2 to 8 Players
Type: Card Drafting, Dice Placement, Race, Competitive

How to prove you are the greatest inventor of the 19th Century? A race!

How to play / win
Draft cards to build a better invention, gain dice (Electrical, Steam, and Heat energy) or Cogs, or stash that Boost that might make all the difference to take the lead. Spend Cogs to Vent used dice or to improve your rolls. Spend dice to activate the machines parts that generate movement, repair your invention, remove used dice, or generate even more dice to activate even more parts! It’s isn’t just the first to cross the finish line but the furthest and as long as your famed inventor in the cockpit makes it, it still counts as a finish.

Take the short cut and risk more damage? Take the safer but longer route?

What I liked
This is another example of a game that makes more sense when played than reading the rules. Once we got going, it went quickly. Ideally, all players can do each game phase at the same time. As we were learning, we slowed it down to acting one player at a time to keep the chaos to a minimum.

I really liked that the rules included short biographies on each of the inventors, from the famed Nikola Tesla to the lesser known Margaret Knight. There are plenty of inventors with unique abilities and lots of different machine parts so there is a good variety for future replay.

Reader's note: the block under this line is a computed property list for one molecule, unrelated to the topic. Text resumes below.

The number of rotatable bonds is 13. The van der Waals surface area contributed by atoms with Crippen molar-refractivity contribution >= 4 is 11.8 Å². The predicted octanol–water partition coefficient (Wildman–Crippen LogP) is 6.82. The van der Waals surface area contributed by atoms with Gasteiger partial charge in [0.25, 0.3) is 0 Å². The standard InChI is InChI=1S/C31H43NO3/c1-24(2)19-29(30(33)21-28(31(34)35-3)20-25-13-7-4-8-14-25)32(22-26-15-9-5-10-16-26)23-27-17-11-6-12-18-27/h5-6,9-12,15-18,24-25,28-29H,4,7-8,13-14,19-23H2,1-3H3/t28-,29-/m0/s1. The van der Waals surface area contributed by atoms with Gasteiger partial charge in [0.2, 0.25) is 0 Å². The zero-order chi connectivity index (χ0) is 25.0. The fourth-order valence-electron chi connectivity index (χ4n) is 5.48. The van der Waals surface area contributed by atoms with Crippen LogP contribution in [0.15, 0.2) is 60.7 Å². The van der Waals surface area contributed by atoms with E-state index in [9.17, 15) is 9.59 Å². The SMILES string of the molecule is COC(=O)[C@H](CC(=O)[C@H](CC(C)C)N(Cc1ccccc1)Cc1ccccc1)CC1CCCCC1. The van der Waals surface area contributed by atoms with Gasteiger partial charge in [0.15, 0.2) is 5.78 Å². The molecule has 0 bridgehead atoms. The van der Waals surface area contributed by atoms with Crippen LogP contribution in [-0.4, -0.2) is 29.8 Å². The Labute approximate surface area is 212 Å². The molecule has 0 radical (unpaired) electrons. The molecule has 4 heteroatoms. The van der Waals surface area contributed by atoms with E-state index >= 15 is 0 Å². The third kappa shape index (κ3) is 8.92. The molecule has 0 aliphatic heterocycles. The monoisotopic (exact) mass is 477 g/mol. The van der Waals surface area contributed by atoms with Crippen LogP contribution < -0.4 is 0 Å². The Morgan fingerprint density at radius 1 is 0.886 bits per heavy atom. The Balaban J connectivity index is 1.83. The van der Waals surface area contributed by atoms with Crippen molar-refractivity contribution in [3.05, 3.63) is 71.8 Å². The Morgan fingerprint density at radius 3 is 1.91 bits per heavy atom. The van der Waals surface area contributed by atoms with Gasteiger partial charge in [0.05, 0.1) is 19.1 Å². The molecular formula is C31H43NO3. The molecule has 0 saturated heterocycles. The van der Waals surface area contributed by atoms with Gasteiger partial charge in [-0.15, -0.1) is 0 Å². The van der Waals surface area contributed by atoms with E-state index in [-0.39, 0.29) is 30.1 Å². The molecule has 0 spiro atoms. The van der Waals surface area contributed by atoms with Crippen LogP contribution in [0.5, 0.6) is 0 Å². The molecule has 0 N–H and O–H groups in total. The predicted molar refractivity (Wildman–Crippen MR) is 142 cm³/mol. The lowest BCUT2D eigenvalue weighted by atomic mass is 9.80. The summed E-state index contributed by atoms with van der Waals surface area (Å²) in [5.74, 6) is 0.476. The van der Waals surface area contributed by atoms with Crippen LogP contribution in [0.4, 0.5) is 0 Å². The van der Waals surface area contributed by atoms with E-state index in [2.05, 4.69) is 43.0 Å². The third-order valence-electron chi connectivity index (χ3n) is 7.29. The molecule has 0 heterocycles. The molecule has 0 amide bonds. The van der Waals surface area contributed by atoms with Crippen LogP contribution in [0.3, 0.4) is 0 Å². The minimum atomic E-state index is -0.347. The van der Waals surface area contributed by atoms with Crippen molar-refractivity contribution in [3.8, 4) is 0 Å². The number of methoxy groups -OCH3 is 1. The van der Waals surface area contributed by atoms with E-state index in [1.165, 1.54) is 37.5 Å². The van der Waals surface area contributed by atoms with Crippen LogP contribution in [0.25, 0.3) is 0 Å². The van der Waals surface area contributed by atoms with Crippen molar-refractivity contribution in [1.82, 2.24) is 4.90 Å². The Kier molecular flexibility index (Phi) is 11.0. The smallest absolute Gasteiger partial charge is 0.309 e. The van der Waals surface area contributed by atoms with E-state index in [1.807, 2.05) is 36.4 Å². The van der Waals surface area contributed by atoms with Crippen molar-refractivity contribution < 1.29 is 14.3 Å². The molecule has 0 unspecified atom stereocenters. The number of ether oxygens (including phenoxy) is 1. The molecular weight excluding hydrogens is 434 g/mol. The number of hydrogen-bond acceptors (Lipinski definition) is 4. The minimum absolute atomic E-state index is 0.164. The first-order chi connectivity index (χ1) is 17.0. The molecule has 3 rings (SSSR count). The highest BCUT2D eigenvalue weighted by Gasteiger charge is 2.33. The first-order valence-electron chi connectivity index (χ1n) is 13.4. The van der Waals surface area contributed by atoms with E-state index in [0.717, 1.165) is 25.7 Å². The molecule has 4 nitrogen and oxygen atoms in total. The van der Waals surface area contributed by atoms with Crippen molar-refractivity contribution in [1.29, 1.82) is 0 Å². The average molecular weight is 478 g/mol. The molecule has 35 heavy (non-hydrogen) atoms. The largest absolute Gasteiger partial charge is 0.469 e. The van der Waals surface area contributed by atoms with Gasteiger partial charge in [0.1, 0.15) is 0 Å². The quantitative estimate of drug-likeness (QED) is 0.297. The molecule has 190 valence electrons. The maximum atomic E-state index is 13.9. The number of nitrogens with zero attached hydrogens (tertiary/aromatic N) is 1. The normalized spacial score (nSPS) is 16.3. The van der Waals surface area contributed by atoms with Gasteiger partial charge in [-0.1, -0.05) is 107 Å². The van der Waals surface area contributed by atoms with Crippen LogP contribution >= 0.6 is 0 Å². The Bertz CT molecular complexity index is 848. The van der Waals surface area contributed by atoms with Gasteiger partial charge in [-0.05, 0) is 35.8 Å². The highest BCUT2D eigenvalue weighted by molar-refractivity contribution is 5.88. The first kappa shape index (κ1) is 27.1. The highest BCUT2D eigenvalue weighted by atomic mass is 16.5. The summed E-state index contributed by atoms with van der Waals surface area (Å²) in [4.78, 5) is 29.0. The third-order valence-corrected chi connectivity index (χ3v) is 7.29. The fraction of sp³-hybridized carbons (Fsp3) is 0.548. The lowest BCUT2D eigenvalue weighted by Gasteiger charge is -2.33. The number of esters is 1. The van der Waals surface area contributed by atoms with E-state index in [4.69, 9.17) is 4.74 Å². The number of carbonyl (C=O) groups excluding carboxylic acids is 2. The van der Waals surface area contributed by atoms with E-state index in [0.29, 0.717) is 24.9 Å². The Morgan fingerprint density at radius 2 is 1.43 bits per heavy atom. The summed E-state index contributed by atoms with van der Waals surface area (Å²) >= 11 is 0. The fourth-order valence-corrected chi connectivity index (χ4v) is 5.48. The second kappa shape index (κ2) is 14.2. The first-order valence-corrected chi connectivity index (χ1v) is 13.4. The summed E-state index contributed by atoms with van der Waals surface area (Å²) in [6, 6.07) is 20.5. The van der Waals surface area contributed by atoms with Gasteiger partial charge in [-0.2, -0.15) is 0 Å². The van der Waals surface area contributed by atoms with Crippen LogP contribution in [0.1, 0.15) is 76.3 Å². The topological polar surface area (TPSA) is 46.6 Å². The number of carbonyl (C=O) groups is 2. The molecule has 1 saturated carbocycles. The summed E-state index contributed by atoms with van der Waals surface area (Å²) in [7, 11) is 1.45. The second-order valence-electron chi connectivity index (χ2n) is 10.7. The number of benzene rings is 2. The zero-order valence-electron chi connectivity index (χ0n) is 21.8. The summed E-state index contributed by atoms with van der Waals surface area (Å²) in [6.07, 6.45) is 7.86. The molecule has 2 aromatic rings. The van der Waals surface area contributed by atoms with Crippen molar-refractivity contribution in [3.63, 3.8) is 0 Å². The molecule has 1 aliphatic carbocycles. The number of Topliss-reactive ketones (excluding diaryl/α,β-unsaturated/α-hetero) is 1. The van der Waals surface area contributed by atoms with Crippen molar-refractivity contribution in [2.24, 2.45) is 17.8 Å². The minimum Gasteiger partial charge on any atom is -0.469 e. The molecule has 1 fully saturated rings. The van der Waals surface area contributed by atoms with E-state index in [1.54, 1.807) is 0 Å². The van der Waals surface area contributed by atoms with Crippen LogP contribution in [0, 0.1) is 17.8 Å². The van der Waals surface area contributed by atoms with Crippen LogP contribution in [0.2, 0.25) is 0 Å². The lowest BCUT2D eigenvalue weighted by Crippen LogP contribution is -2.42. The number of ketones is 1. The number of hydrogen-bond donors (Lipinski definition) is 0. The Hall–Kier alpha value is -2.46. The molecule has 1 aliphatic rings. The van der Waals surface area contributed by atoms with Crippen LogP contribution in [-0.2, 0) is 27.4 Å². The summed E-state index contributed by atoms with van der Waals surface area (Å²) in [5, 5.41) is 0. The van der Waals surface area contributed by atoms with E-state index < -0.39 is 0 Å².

Most games that depend on dice rolling can swing a fair bit but Steampunk Rally has mechanics that minimize the worst of it. Dice that roll low are easier to Vent and remove to make room for new dice. Dice that roll high can do more but are harder to clear. Cogs are easy enough to gain to modify your rolls to the results you need.

The game is very forgiving in invention construction, permitting reorganizing of the machine parts as needed and as long as it all fits, it works. If damage pushes your invention into the negatives, you lose that many parts before resetting to zero. Even if your invention loses the final piece, you aren’t out of the game, just bumped to last place and it isn’t difficult to rebuild with the card draft next turn.

Big numbers on the dice means you can activate a part multiple times, but you can’t use that space until you can remove the dice or use cogs to reduce the pips to 0

With this I took issue …
There are plenty of options, between the 4 card draft every turn, how to spend your dice to activate multiple parts, and what order to activate those parts. For some, this might easily lead to analysis paralysis and being overwhelmed. It can be easy to lose track of what you’ve done or planned until you work out ways to prep like placing rolled dice beside the part as a prompt.

If rolling big piles of dice isn’t your thing, then you might not like this game. Even with the Cogs to modify the dice, a couple of rounds of really good or really bad rolling will take their toll.

Other Games
Steampunk Rally Fusion – Same idea but with new event cards, Secret Projects, and Fusion energy.
Circus Maximus – The racing classic of the Roman Circus with much fewer dice.
Ben Hurt – The Cheap Ass Games answer to Circus Maximus, with racing and event cards like ‘A Well Aimed Cat’, ‘Orangutan’, and ‘Banana Slug’ to liven things up.
Formula 1 – Another racing game classic with multiple expansions for additional race tracks.

*Inspired by the excellent podcast, “Into the Meepleverse” and their discussion of gaming resolutions for the year, I decided to make some resolutions of my own including trying to play at least ten boardgames new to me for 2021.